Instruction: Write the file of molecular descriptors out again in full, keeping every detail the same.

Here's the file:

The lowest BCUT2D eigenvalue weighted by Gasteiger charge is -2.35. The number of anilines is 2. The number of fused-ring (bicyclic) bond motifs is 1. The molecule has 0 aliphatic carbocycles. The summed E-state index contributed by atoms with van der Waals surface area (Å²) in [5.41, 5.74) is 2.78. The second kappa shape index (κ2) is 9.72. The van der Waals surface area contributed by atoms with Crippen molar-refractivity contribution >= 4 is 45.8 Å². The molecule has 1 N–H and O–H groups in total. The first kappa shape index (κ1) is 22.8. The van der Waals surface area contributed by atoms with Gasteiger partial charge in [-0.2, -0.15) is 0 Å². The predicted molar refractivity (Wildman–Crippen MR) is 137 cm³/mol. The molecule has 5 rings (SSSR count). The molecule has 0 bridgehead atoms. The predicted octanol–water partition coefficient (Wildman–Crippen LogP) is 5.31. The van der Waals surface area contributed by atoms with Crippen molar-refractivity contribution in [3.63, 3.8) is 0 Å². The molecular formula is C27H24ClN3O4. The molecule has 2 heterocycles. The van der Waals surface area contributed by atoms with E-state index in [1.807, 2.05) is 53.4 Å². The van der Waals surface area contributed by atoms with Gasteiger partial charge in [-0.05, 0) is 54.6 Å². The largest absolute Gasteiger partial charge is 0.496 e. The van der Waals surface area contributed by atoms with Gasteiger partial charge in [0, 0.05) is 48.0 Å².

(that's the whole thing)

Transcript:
The lowest BCUT2D eigenvalue weighted by Gasteiger charge is -2.35. The number of anilines is 2. The number of fused-ring (bicyclic) bond motifs is 1. The molecule has 0 aliphatic carbocycles. The summed E-state index contributed by atoms with van der Waals surface area (Å²) in [5.41, 5.74) is 2.78. The second kappa shape index (κ2) is 9.72. The van der Waals surface area contributed by atoms with Crippen molar-refractivity contribution >= 4 is 45.8 Å². The molecule has 1 N–H and O–H groups in total. The first kappa shape index (κ1) is 22.8. The van der Waals surface area contributed by atoms with Gasteiger partial charge in [-0.2, -0.15) is 0 Å². The predicted molar refractivity (Wildman–Crippen MR) is 137 cm³/mol. The molecule has 5 rings (SSSR count). The molecule has 0 bridgehead atoms. The predicted octanol–water partition coefficient (Wildman–Crippen LogP) is 5.31. The van der Waals surface area contributed by atoms with Crippen molar-refractivity contribution in [3.63, 3.8) is 0 Å². The molecular formula is C27H24ClN3O4. The molecule has 2 heterocycles. The van der Waals surface area contributed by atoms with E-state index in [1.807, 2.05) is 53.4 Å². The van der Waals surface area contributed by atoms with Gasteiger partial charge in [-0.05, 0) is 54.6 Å². The largest absolute Gasteiger partial charge is 0.496 e. The van der Waals surface area contributed by atoms with Gasteiger partial charge in [0, 0.05) is 48.0 Å².